About six months ago, I discovered a tool called Notion, which promised to become the last all-in-one workspace I would likely ever need. Intrigued, I decided to give it a try to see what it was all about.
What was first a tool of skepticism has now become a tool of necessity for me. I’ve used it each day since first creating an account and very quickly, Notion helped me reshape the many ways that I organize, record, and plan my days. If you find yourself searching for an all-in-one tool, I would love to share with you how I have chosen to use Notion and maybe, I can convince you that it’s a tool worth your time, too.
I love experimenting with loads of software, automations, routines, and small hacks to try to make my days run a little bit smoother. Like many, I struggle with a mix of anxiety and depression and can quickly be hit with the many side effects that come with both. Overwhelming thoughts often take over, along with a bit of fear and self-doubt. Not cool, brain!
When I find myself having a good day, my instinct has been to dig deep and reflect on what may have happened that could have possibly contributed to those positive feelings or events. I enjoy trying to see if I can detect any patterns or routines, with the hope of coming back to them on one of those not-so-good days. What sorts of conversations did I have? Who did I connect with? Did I exercise? What about alcohol? How much coffee did I have? Maybe I finished a big project or maybe I did nothing at all. Whatever it was that took place, throughout the past six months, my goal has been to document it, reflect on it, and work to understand how I was affected by the things that happened throughout the day.
When I first discovered Notion through my good friend Alex Tran, admittedly, I felt pretty overwhelmed. I think what’s wonderful about Notion is the same thing that can make it feel daunting. The tool has the capability to completely conform and adapt to nearly any working style or organizational preference that one might have, but of course, setting everything up takes both work and time.
To create content and structure inside of Notion, a “block” is used. Blocks are powerful because they can exist to be a variety of things. For example, a block can be a header, body text, checkbox, list, code, toggled menu, an embed in-line table, and more. See what I mean? There are very few limitations for where these blocks can be placed and the size they can have.
Now knowing what a block is, you might be able to begin imagining how to build a page. Let’s say you want to create a page that allows you record what you got done on a week-by-week basis. You might first place a block that serves as the week’s header, and below, place a block that’s in the form of a checkmark, allowing you to indicate the task name and whether or not it was completed.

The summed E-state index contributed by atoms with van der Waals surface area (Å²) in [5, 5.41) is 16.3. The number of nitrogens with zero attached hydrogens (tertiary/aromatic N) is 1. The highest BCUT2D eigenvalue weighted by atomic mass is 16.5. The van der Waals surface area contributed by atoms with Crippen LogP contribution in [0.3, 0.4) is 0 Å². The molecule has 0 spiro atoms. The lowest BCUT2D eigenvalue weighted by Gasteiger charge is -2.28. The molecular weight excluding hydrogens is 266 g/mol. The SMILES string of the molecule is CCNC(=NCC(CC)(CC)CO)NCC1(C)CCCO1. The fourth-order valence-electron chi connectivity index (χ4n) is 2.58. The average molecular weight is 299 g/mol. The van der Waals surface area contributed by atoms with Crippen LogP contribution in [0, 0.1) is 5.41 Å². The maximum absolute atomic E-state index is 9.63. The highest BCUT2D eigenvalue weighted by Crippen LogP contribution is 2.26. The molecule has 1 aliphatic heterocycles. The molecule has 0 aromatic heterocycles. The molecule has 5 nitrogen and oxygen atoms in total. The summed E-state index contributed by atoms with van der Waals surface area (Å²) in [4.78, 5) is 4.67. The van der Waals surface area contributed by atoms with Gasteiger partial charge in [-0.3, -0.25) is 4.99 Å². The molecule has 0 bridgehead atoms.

Even more unique to Notion is its flexibility in how it allows you to structure pages in almost any way you’d like. Just as you might when building a webpage, with Notion, it’s possible to create and link pages within pages. Imagine having a top-level page called “Home”, and within this page, you have many subpages that exist, such as “todos”, “reminders”, “notes”, and more. You may want to organize your reminders by month, so perhaps in the reminders page, you have a different page for each of the months, and inside, you have a list of all of your reminders. Hopefully you’re beginning to imagine all of the possibilities here. Having nearly an infinite way to organize your workspace allows for it to quickly become yours and allows for it to feel familiar and comfortable to use.
I have four different pages that I interact with and fill out daily: Life, Workouts, Personal Daily Logs, and Work Logs. For each of these pages, I prefer to organize their contents by month. So, for instance, the navigation structure might look something like this:
For each new month, I’ll create a new table inside of the page “Life”. The table is designed to be a very high-level recap of my day, which allows me to be able to glance at the month and quickly see trends or highlights that I want to remember.
In the table, there are a total of 13 columns.
Starting on the far left, I begin with the Date, as each row is its own day. Next, because I’m a type 1 diabetic, I have columns titled “Fasting” and “Bedtime”. These are spaces for me to record my morning and evening glucose measurements. It’s a nice way to see, at a very high level, how I’m averaging throughout the month.
Next, I have a multi-select column titled “Feelings”. I use this column to quickly select from a list of common feelings, or emotional events, that I had experienced during that day. Adjectives such as happy, productive, social, sleepy, sad, introverted, and awkward are all included in this list, along with roughly 20 more items to select from. This column just makes it easy to quickly record the emotions of the day.
The next two columns are titled “Positive Events” and “Negative Events”. These are free-text fields which I use to write in a few sentences about things that happened throughout the day. Recording positive events helps me focus on the good that happened and while I try not to focus too much on the negative, I believe it’s important to record what may have happened that might have brought me down that day.
Moving on, the next column is titled “Impactful People”. This is where I like to note the name or names of people who had a large influence on me that day. Whether the regular people in my life, such as my fiancée, family, coworkers, or friends, or maybe someone new, noting their name here is a way for me to remember those I connect with most and reminds me of all those who are important in my life.
Score is a column, most often filled out at the very end of the day, where I assign a 1–10 value. 1 indicates a poor score, or a bad day, whereas a 10 signifies a really good day. It’s been interesting to take the average of the 30, or so, scores at the end of the month and see how they differ from previous months.